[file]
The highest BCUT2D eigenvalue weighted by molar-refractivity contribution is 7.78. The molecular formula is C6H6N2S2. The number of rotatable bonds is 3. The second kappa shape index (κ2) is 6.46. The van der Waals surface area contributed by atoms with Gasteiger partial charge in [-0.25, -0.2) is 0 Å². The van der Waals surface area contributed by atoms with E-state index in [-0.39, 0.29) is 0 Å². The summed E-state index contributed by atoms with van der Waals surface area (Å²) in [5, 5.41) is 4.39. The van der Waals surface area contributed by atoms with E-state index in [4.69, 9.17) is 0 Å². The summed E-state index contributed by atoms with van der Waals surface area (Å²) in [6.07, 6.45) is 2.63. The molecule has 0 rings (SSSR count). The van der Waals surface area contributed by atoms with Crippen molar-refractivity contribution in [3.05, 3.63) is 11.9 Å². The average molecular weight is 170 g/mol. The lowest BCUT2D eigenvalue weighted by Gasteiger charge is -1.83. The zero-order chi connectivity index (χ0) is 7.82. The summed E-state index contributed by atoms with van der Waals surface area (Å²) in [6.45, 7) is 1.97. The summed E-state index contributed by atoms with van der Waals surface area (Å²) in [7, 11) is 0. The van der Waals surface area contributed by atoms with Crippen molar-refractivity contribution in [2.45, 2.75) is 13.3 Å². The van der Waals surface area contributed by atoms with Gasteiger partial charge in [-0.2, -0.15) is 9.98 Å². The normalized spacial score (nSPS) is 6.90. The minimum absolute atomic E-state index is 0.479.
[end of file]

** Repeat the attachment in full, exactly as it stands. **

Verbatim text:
The highest BCUT2D eigenvalue weighted by molar-refractivity contribution is 7.78. The molecular formula is C6H6N2S2. The number of rotatable bonds is 3. The second kappa shape index (κ2) is 6.46. The van der Waals surface area contributed by atoms with Gasteiger partial charge in [-0.25, -0.2) is 0 Å². The van der Waals surface area contributed by atoms with E-state index in [-0.39, 0.29) is 0 Å². The summed E-state index contributed by atoms with van der Waals surface area (Å²) in [5, 5.41) is 4.39. The van der Waals surface area contributed by atoms with E-state index in [4.69, 9.17) is 0 Å². The summed E-state index contributed by atoms with van der Waals surface area (Å²) in [6.07, 6.45) is 2.63. The molecule has 0 rings (SSSR count). The van der Waals surface area contributed by atoms with Crippen molar-refractivity contribution in [3.05, 3.63) is 11.9 Å². The average molecular weight is 170 g/mol. The lowest BCUT2D eigenvalue weighted by Gasteiger charge is -1.83. The zero-order chi connectivity index (χ0) is 7.82. The summed E-state index contributed by atoms with van der Waals surface area (Å²) in [6.45, 7) is 1.97. The summed E-state index contributed by atoms with van der Waals surface area (Å²) in [7, 11) is 0. The van der Waals surface area contributed by atoms with Crippen molar-refractivity contribution in [2.45, 2.75) is 13.3 Å². The van der Waals surface area contributed by atoms with Gasteiger partial charge in [-0.2, -0.15) is 9.98 Å². The normalized spacial score (nSPS) is 6.90. The minimum absolute atomic E-state index is 0.479.